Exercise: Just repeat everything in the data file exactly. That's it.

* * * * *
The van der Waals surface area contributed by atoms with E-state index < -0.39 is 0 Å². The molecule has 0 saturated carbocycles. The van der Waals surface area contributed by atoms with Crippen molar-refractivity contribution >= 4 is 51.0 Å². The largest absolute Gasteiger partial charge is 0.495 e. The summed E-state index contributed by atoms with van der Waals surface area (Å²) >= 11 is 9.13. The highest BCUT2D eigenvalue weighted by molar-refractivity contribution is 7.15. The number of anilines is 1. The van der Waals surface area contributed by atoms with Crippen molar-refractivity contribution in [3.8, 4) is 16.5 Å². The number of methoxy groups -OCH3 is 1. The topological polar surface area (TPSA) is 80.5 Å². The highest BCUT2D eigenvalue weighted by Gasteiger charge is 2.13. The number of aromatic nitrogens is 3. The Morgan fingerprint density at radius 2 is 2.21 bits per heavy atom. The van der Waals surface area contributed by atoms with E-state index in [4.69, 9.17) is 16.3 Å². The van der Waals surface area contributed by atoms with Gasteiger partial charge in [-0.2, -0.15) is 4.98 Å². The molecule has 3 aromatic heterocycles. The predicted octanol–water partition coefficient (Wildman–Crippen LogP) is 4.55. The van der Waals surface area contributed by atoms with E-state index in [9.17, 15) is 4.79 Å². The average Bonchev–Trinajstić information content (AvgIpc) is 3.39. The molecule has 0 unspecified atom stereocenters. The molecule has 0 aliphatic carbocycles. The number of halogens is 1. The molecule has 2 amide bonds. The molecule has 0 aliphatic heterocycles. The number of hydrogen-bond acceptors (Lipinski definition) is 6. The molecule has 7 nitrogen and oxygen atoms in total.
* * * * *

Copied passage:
The van der Waals surface area contributed by atoms with E-state index < -0.39 is 0 Å². The molecule has 0 saturated carbocycles. The van der Waals surface area contributed by atoms with Crippen molar-refractivity contribution >= 4 is 51.0 Å². The largest absolute Gasteiger partial charge is 0.495 e. The summed E-state index contributed by atoms with van der Waals surface area (Å²) >= 11 is 9.13. The highest BCUT2D eigenvalue weighted by molar-refractivity contribution is 7.15. The number of anilines is 1. The van der Waals surface area contributed by atoms with Crippen molar-refractivity contribution in [3.8, 4) is 16.5 Å². The number of methoxy groups -OCH3 is 1. The topological polar surface area (TPSA) is 80.5 Å². The highest BCUT2D eigenvalue weighted by Gasteiger charge is 2.13. The number of aromatic nitrogens is 3. The Morgan fingerprint density at radius 2 is 2.21 bits per heavy atom. The van der Waals surface area contributed by atoms with E-state index in [4.69, 9.17) is 16.3 Å². The van der Waals surface area contributed by atoms with Gasteiger partial charge in [-0.2, -0.15) is 4.98 Å². The molecule has 3 aromatic heterocycles. The predicted octanol–water partition coefficient (Wildman–Crippen LogP) is 4.55. The van der Waals surface area contributed by atoms with E-state index in [9.17, 15) is 4.79 Å². The average Bonchev–Trinajstić information content (AvgIpc) is 3.39. The molecule has 0 unspecified atom stereocenters. The molecule has 0 aliphatic carbocycles. The number of halogens is 1. The molecule has 2 amide bonds. The molecule has 0 aliphatic heterocycles. The number of hydrogen-bond acceptors (Lipinski definition) is 6. The molecule has 7 nitrogen and oxygen atoms in total.